How FIFA elects a new president

World Today

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The FIFA Congress voted Friday to elect a new president, replacing scandal-clad Sepp Blatter with Gianni Infantino of Switzerland. Here’s how it works.

The candidates

There are four candidates:

  1. Jerome Champagne of France
  2. Sheikh Salman bin Ebrahim Al Khalifa of Bahrain 
  3. Prince Ali Bin Al Hussein of Jordan
  4. Gianni Infantino of Switzerland 

A fifth candidate, Tokyo Sexwale of South Africa, withdrew only moments before the voting began.

The voters

There are 209 member associations of FIFA, and each one usually holds one vote. This means tiny associations such as Brunei, Sao Tome, and Principe and Andorra hold the same voting rights as Germany, Italy, and Brazil.

However, only 207 voted Friday as Kuwait and Indonesia are currently suspended from FIFA.

The process

Before the ballot, each candidate can address the Congress for 15 minutes. Afterwards, a secret ballot is held, and as many rounds of voting will take place as necessary to determine a winner.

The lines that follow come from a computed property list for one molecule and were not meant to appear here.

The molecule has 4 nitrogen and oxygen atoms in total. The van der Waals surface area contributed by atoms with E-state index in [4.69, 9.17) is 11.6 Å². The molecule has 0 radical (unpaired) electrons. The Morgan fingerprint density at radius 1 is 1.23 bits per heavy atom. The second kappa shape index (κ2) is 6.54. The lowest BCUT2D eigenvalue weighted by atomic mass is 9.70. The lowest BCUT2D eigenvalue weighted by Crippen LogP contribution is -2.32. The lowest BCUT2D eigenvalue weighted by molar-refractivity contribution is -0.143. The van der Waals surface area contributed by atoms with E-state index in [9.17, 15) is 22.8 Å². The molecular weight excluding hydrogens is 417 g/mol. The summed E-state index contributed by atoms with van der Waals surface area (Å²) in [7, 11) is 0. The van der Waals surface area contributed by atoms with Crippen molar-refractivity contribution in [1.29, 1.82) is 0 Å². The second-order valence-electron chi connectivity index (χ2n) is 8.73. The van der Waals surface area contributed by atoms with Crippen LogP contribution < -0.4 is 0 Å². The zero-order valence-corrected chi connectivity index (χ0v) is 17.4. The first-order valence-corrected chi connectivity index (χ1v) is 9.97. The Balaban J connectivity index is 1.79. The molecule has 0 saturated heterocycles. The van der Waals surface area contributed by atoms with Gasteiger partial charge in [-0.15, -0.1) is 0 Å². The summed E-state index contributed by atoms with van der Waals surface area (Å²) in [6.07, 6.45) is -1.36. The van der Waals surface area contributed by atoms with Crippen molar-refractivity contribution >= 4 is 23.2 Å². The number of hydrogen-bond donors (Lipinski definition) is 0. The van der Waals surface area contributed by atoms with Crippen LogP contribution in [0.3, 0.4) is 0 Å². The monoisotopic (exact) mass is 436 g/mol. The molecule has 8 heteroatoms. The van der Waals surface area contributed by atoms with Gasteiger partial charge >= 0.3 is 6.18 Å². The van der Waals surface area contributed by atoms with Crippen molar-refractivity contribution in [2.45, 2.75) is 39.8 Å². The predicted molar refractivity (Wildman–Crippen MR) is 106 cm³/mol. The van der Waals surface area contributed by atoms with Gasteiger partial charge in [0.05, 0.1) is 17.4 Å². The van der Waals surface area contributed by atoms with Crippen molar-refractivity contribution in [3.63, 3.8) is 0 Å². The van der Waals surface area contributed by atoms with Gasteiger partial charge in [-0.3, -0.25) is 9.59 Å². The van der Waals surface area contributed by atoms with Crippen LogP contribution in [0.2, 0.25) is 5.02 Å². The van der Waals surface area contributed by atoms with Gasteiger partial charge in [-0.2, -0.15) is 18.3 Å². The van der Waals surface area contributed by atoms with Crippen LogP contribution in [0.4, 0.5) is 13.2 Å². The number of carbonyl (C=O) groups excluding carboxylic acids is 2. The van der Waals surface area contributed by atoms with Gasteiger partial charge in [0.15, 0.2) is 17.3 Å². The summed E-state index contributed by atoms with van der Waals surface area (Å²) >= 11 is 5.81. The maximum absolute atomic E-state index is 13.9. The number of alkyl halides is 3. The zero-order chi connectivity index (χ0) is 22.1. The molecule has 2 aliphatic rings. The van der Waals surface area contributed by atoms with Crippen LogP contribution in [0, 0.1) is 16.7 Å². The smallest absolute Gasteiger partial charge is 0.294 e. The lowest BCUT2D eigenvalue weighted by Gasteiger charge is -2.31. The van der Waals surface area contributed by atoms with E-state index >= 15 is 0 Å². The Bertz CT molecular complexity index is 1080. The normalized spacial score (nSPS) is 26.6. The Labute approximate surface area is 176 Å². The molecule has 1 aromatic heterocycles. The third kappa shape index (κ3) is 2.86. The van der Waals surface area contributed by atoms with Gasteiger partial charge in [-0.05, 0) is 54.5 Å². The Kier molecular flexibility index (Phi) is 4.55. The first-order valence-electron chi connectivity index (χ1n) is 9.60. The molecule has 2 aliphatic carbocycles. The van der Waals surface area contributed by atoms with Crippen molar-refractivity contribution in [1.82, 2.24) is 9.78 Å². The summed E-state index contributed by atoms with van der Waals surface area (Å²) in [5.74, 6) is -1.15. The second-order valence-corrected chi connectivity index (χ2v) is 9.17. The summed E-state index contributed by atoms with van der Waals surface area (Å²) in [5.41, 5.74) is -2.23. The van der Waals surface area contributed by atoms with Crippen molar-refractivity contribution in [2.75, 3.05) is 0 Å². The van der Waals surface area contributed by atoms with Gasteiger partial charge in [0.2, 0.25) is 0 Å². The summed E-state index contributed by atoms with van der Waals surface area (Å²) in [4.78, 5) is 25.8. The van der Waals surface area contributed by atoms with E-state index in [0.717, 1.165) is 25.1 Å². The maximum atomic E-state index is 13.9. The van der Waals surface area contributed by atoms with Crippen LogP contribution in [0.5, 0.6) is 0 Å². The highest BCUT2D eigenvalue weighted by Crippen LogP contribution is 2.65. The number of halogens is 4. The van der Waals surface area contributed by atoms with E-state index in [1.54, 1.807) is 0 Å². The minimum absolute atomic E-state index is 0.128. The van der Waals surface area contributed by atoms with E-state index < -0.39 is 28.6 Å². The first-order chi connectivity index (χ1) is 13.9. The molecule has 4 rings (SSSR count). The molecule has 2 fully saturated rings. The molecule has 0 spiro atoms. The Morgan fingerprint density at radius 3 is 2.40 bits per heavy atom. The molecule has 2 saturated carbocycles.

To be elected in the first round, a candidate must obtain two-thirds of the votes cast. In this case, roughly 137 votes would be needed. 

If this does not happen, a second round is held round is held. This time, a simple majority of more than 50 percent of the votes is sufficient for a candidate to be elected. Here, that’s 103 or 104.

Infantino was elected during the second round of voting.

If no candidate were to have received a majority, the candidate with the least votes would have been eliminated and a new round held. That would have continued until one candidate obtained a majority.

How long it takes

A FIFA source said the election was expected to start at 1300 GMT. At previous elections, each round have taken around one-and-a-half hours to complete, including vote counting.

The rules

According to FIFA guidelines, a candidate has to have played an active role in association football for two of the five years preceding his proposed candidature.

The candidate has to present declarations of support from at least five of FIFA’s member associations, although these associations do not have to vote for the candidate they backed.

David Nakhid was ruled out of the race because one the associations which backed him also provided a declaration of support to another candidate.

The candidates were subject to “integrity checks” by FIFA’s ethics committee which were failed by one candidate, Musa Bility of Liberia.


Information largely based on Reuters reporting.